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GM trees a threat to forests' diversity

Pandurang Hegde, March 20, 2013, DHNS:

The seeds of rubber tree are used as cattle feed, that gets into the food chain through milk.

On the World Forestry Day today (March 21) it is a matter of serious concern to note that the proponents of biotechnology industry have been working towards establishing Genetically Engineered (GE) trees to help reverse deforestation and to meet the ever increasing demand for pulpwood.

They claim that trees that are genetically altered grow faster and yield better quality of wood in extreme temperatures. Thus they are a boon to forestry in dealing with climate change. The Pentagon even sponsored research on developing pine trees that can change the colour to detect biological or chemical attack. Obviously, these multiple uses of genetically modified trees are the basis for establishing GE forests.

The first field trials of GE trees were started in Belgium in 1988, when researchers began to develop poplar trees that were herbicide resistant and that could grow faster. In 2002,  China established commercial GE poplar trees plantation as a strategy to address the issue of deforestation. Initially GE trees were established in 300 hectares, and now China has embraced the GE technology on a large scale, integrating this into forestry sector. Latin American countries like Brazil and Argentina, the forerunners in GM food crops are also working on GE trees to enhance the production of pulp and paper.


How safe are they?

Is GE trees safer than GM crops? The proponents of the technology claim that GE trees are safer and there is no need to fear about negative consequences. Already the United Nations has approved plantations of GE trees as carbon sinks under Kyoto Protocol’s clean development mechanism. With this stamp of approval, many countries would like to adopt the technology and establish GE plantations.

Questions are already being raised worldwide on the dangers posed by GE trees. Some say that this technology poses as serious a threat as GM crops. The crops are annuals, grown every year whereas the trees are perennial, that live longer than agricultural crops. The changes in the metabolism of trees may occur many years after they are planted, and trees are wild, undomesticated. This makes it difficult to decipher as to how the introduced gene will behave in natural environment. This fact implies that the ecological risks associated with GE trees are far greater than the agricultural crops.

It has also been documented that the tree pollen travels a distance of more than 600 km.  The probability that the GE tree pollen is likely to contaminate vast expanses of native forests with a wide variety of destructive traits may be a threat to ecological balance and the existing biodiversity of the tropical forests in global south. The contaminated pollen might pose threat to honey bees, adversely impacting pollination in the wild and on agriculture crops.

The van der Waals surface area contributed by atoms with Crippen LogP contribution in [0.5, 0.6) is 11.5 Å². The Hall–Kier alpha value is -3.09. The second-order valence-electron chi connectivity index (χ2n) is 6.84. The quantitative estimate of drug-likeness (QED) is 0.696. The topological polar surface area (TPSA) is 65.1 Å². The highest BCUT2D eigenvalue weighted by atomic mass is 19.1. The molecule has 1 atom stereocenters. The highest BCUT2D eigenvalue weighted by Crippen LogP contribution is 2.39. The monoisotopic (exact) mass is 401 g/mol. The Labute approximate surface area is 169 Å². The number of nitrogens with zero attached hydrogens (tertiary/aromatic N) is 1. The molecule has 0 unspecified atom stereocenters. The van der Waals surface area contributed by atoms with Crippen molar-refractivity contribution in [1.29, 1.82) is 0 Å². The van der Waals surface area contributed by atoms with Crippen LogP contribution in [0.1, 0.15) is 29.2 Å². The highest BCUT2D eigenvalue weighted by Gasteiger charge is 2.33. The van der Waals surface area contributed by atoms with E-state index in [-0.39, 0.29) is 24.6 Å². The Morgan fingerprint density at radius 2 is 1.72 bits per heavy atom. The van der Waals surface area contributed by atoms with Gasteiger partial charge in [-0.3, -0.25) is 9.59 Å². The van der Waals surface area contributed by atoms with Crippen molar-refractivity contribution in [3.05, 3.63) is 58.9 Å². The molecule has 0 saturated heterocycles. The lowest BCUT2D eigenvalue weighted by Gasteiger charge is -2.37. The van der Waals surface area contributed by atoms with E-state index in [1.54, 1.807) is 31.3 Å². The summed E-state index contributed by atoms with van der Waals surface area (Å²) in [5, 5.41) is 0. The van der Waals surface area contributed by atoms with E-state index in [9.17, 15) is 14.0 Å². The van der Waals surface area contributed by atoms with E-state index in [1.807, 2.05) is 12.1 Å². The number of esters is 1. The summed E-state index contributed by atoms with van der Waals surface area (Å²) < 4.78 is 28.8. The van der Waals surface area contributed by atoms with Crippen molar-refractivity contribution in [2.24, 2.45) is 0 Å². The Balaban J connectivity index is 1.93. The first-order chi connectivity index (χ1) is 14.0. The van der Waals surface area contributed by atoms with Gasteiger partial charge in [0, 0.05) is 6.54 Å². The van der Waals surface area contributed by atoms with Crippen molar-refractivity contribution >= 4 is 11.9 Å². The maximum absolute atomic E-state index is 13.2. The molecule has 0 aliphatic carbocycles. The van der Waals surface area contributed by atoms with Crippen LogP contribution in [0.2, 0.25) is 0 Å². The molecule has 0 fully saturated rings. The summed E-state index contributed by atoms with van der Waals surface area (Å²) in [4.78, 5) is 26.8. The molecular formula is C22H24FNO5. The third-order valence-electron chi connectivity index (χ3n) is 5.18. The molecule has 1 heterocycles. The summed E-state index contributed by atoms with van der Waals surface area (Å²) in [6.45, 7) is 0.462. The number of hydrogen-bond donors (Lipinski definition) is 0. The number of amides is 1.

Who are the companies behind developing GE trees and plantations? Obviously, as in the case of GM food crops, it is ArborGen a subsidiary of Monsanto, oil companies like British Petroleum and Chevron that are investing in this technology. For these companies GE trees offer a viable alternate to fossil fuels as GE trees could produce ethanol, a green fuel. As the ethanol produced from food stocks came under attack, the companies see bright future in non-food cellulose feedstock like GE trees.

In India, the first experiment with genetically engineered tree was with rubber tree developed by the Rubber Research Institute in Kerala.  They are better adapted to drought resistance and increased environment stress tolerance. This will help to establish rubber in non traditional areas where the conditions are not favourable. Ironically the field trials for GE rubber trees were approved by minister Jairam Ramesh, the person who was instrumental in withholding the introduction of GM crops! He asserted that the genetically modified trees posed lesser threat in comparison to the food crops.

This assumption is baseless as the seeds of rubber tree are used as cattle feed, that gets into the food chain through milk. Similarly, Kerala is one of those regions that produce large quantity of rubber honey from rubber plantations. Kerala, a GM free state is worried about the implications of GE rubber on biodiversity and the state government has voiced its concern about bio safety issues. Now the rubber trees are being experimented in Maharashtra.

These developments show the predominance of the western forestry science that lays emphasis on forests as a commercial entity to produce wood and pulp. Diverse forests were simplified by removal of multiple species and establishing monocultures that had commercial value. The country’s landscape is scarred with millions of hectares of teak and eucalypts mono culture plantations. This approach has had negative consequences for the environment, biodiversity and the local indigenous people. The same trend will be reinforced with the establishment of GE tree plantations, leading to further devastation of the natural environment and forests.

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